LONDON — The Iranian Foreign Ministry spokesman Saeed Khatibzadeh said earlier this month that Iranian and Saudi negotiators had so far had four rounds of "continuous" talks, though both sides had agreed to keep them private. The talks are to ease fraught relations between Iran's radical Shia regime and the Saudi kingdom, a key Western ally in the Middle East.

Iran's Foreign Minister Hossein Amirabdollahian has said that the talks were going in the right direction, while an Iranian trade official was recently hopeful these might even allow trade opportunities for Iranian businessmen in Saudi Arabia. As the broadcaster France 24 observed separately, it will take more than positive signals to heal a five-year-rift and decades of mutual suspicions.

Agence France-Presse news agency, meanwhile, has cited an unnamed French diplomat as saying that Saudi Arabia wants to end its costly discord with Tehran. The sides may already have agreed to reopen consular offices. For Saudi Arabia, the costs include its war on Iran-backed Houthis rebels fighting an UN-recognized government in next-door Yemen.

The role of the nuclear pact

Bilateral relations were severed in January 2016, after regime militiamen stormed the Saudi embassy in Tehran. Amirabdollahian was then the deputy foreign minister for Arab affairs. In 2019, he told the website Iranian Diplomacy that Saudi Arabia had taken measures vis-a-vis Iran's nuclear pact with the world powers.

It's unlikely Ali Khamenei will tolerate the Saudi kingdom's rising power in the region.

He said "the Saudis' insane conduct toward [the pact] led them to conclude that they must prevent [its implementation] in a peaceful environment ... I think the Saudis are quite deluded, and their delusion consists in thinking that Trump is an opportunity for them to place themselves on the path of conflict with the Islamic Republic while relying on Trump." He meant the administration led by the U.S. President Donald J.Trump, which was hostile to Iran's regime. This, he said, "is not how we view Saudi Arabia. I think Yemen should have been a big lesson for the Saudis."

The minister was effectively admitting the Houthis were the Islamic Republic's tool for getting back at Saudi Arabia.

Yet in the past two years, both sides have taken steps to improve relations, without firm results as yet. Nor is the situation likely to change this time.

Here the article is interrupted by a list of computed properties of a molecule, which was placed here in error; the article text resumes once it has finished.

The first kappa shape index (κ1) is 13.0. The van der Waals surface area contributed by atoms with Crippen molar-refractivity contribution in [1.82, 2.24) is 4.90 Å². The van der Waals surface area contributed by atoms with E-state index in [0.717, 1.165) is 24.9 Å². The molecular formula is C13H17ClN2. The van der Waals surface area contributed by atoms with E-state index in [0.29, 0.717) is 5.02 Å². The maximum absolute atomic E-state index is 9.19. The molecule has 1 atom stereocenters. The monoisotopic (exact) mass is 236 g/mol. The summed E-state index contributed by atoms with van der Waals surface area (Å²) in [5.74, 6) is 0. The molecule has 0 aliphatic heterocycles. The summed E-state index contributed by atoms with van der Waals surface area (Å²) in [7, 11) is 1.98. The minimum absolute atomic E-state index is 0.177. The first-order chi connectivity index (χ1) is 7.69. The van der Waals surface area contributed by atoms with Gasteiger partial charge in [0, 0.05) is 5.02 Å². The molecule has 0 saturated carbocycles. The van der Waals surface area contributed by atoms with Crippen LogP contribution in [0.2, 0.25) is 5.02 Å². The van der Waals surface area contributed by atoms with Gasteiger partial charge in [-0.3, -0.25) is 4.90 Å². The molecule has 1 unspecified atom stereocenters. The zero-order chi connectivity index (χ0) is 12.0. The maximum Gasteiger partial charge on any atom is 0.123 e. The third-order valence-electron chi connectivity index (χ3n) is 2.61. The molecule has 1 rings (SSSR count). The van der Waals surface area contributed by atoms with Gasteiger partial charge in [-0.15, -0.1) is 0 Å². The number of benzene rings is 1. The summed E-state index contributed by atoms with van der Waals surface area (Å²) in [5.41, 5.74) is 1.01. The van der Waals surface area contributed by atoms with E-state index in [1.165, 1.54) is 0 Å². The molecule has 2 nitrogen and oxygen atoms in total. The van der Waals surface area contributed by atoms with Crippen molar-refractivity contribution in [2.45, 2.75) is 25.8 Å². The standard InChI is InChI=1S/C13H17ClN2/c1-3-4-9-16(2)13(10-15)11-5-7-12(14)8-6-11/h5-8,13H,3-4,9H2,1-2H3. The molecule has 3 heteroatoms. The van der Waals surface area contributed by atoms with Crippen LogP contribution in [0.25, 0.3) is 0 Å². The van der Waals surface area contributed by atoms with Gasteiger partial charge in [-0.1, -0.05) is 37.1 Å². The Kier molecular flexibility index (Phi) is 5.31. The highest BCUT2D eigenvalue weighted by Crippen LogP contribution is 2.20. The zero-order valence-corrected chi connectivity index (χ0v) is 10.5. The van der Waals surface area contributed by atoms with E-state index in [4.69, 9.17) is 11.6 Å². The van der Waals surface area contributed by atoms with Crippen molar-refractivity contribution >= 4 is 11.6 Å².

Photo of Iranian Supreme Leader Ali Khamenei in 2020

Iranian Supreme Leader Ali Khamenei in 2020

Riyadh's warming relations with Israel

Iran's former ambassador in Lebanon, Ahmad Dastmalchian, told the ILNA news agency in Tehran that Saudi Arabia is doing Israel's bidding in the region, and has "entrusted its national security, and life and death to Tel Aviv." Riyadh, he said, had been financing a good many "security and political projects in the region," or acting as a "logistical supplier."

The United States, said Dastmalchian, has "in turn tried to provide intelligence and security backing, while Israel has simply followed its own interests in all this."

Furthermore, it seems unlikely Iran's Supreme Leader Ali Khamenei will tolerate, even in this weak period of his leadership, the kingdom's rising power in the region and beyond, and especially its financial clout. He is usually disparaging when he speaks of Riyadh's princely rulers. In 2017, he compared them to "dairy cows," saying, "the idiots think that by giving money and aid, they can attract the goodwill of Islam's enemies."

Iranian regime officials are hopeful of moving toward better diplomatic ties and a reopening of embassies. Yet the balance of power between the sides began to change in Riyadh's favor years ago. For the kingdom's power has shifted from relying mostly on arms, to economic and political clout. The countries might have had peaceful relations before in considerably quieter, and more equitable, conditions than today's acute clash of interests.

If nuclear talks break down, Iran's regime may become more aggressive.

Beyond this, the Abraham Accord or reconciliation of Arab states and Israel has been possible thanks to the green light that the Saudis gave their regional partners, and it is a considerable political and ideological defeat for the Islamic Republic.

Assuming all Houthis follow Tehran's instructions — and they may not — improved ties may curb attacks on Saudi interests and aid its economy. Tehran will also benefit from no longer having to support them. Unlike Iran's regime, the Saudis are not pressed for cash or resources and could even offer the Houthis a better deal. Presently, they may consider it more convenient to keep the softer approach toward Tehran.

For if nuclear talks with the West break down, Iran's regime may become more aggressive, and as experience has shown, tensions often prompt a renewal of missile or drone attacks on the Saudis, on tankers and on foreign shipping. Riyadh must have a way of keeping the Tehran regime quiet, in a distinctly unquiet time.